Bullets, babes, and the new breed of girl power
FILM With great girl power comes great responsibility — words that only a few of the Powerpuff Girls of 2011 have lived by. Behold the new generation, too young to settle down, prepped to suit up in skintight Lycra or schoolgirl gear, and eager to mete out punishment to the baddies. Girls mature faster than boys, sure, but that diary-keeping wimpy kid reigning the other half of the cineplex would have plenty to jot down in his diary if he met up with one of these slay-belles.
These babes in boyland, with all its the traditionally masculinized violence and bloodshed, aren't exactly the next Supergirls. They're nowhere near as bloodless or wholesome as the original DC product (or the 1984 Helen Slater film), and they're less likely to fall prey to the dangers of womanly representation for a mainstream fanboy audience that, say, 2004's Catwoman succumbed to. But the little girls understand — what it's like to grapple with a strength that just might spiral out of control. The tension between their innocuous, angelic looks and semi-socialized, she-tiger ferocity parallels the balance between their highly trainable programmability and their own desires. They're damaged kid sisters of Lisbeth Salander more than they are the mutant second-banana femme students of the X-Men, and they're itching for freedom like Ellen Page's reality-hampered Boltie in Super, or the fantasy girl-gang hos in Sucker Punch. Or they've been souped up as angels of vengeance at the service of embittered father figures, much like Kick-Ass scene-stealer Chloe Moretz's pint-sized Hit-Girl with her Saturday-morning-cartoon purple wig and stone-cold killer instincts. STAY ON TARGET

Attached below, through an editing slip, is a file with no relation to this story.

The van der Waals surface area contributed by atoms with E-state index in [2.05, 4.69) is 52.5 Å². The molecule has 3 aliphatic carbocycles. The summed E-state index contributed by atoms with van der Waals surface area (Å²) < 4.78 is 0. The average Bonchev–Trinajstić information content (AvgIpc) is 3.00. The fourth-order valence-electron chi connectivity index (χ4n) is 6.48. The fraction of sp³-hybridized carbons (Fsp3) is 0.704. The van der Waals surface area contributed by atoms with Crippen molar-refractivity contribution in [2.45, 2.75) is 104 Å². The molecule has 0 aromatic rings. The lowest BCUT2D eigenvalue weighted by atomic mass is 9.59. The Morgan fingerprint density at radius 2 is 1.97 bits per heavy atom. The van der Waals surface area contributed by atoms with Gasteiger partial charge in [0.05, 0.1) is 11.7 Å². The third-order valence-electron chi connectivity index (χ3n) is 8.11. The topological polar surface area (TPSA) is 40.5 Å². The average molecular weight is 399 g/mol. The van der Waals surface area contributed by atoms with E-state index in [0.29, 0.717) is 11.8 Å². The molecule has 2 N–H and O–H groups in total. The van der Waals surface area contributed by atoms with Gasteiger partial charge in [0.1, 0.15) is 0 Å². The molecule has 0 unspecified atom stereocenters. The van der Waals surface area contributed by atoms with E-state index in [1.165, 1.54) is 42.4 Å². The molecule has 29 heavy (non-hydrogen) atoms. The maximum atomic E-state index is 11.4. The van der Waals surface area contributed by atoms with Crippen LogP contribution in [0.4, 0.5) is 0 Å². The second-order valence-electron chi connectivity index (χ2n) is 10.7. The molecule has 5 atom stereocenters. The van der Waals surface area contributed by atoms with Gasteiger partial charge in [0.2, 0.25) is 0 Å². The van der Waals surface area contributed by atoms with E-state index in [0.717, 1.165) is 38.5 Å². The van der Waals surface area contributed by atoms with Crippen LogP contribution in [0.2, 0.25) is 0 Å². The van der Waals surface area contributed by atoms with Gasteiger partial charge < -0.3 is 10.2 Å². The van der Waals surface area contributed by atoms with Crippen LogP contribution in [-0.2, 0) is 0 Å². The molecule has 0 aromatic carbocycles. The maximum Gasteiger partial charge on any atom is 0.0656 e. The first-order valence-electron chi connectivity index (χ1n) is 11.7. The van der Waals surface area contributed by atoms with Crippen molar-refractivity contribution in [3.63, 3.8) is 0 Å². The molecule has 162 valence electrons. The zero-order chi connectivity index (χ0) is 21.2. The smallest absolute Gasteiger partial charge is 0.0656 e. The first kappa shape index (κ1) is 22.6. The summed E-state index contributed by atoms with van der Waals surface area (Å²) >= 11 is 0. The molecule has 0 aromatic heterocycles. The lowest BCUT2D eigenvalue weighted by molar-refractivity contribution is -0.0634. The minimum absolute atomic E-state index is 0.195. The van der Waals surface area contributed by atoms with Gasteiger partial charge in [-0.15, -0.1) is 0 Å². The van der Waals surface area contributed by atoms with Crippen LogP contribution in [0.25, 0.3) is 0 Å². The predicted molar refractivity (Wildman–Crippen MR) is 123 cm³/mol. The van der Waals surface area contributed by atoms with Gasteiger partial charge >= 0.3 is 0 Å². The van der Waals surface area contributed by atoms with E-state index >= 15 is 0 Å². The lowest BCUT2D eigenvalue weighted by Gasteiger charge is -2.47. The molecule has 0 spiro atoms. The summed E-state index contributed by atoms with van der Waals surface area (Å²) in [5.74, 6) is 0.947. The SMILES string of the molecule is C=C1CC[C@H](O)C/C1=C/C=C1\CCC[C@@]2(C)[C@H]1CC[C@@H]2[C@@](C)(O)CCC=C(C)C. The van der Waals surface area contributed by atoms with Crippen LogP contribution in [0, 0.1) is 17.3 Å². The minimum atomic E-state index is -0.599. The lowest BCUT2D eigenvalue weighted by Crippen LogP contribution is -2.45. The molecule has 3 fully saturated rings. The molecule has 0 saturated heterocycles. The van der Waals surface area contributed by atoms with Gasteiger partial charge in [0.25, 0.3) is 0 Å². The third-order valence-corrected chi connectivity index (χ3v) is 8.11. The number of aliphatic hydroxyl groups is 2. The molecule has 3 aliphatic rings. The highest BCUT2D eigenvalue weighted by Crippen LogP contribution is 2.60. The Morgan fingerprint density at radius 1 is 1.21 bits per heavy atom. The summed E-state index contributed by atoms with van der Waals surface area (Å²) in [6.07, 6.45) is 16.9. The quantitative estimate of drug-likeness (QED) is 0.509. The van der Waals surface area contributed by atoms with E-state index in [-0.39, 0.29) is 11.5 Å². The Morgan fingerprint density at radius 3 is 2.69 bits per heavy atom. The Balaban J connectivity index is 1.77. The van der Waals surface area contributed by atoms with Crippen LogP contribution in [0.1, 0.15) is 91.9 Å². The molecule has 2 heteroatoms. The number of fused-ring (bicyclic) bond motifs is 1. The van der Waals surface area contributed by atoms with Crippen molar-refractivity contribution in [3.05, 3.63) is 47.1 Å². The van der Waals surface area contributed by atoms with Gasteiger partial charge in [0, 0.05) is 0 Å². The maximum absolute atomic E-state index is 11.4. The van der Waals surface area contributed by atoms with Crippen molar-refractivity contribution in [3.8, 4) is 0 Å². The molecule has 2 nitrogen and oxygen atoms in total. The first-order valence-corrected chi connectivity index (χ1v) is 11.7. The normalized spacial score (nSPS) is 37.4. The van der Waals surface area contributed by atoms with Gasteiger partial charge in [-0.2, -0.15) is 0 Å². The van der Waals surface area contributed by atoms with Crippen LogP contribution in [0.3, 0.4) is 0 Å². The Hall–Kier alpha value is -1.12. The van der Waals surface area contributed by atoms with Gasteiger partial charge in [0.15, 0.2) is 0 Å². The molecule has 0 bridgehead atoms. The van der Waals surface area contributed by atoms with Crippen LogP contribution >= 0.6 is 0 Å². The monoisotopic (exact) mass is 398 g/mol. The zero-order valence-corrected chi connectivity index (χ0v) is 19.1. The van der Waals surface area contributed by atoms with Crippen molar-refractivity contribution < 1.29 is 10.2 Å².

The title character of Hanna falls perfectly into the Hit-Girl mold. Add a dash of The Boys from Brazil-style genetic engineering — Hanna has the unfair advantage, you see, when it comes to squashing other kids on the soccer field or maiming thugs with her bare hands — and you have an ethereal killing/survival machine, played with impassive confidence by Atonement (2007) shit-starter Saoirse Ronan. She's been fine-tuned by her father, Erik (Eric Bana), a spy who went out into the cold and off the grid, disappearing into the wilds of Scandinavia where he home-schooled his charge with an encyclopedia and brutal self-defense and hunting tests.
The repellent association with real-life child soldiers who are forcibly conscripted to fight wars for corrupt elders is somewhat dispelled by the back-to-the-land-of-the-Vikings backdrop, with the film opening on Hanna hunting, clad in furs and skins, hidden in the white-on-white snowy woods beside other predators and prey. Atonement director Joe Wright plays with a palette associated with innocence, purity, and death — this could be any time or place, though far from the touch of modern childhood stresses: that other Hannah (Montana), consumerism, suburban blight, and academic competition. The 16-year-old Hanna, however, isn't immune from that desire to succeed. Her game mission: go from a feral, lonely existence into the modern world, run for her life (the Chemical Brothers' score gives her the ideal Run Lola Run-ish background music), and avenge the death of her mother by killing Erik's CIA handler, Marissa (Cate Blanchett). The nagging doubt: was she born free, or Bourne to be a killer?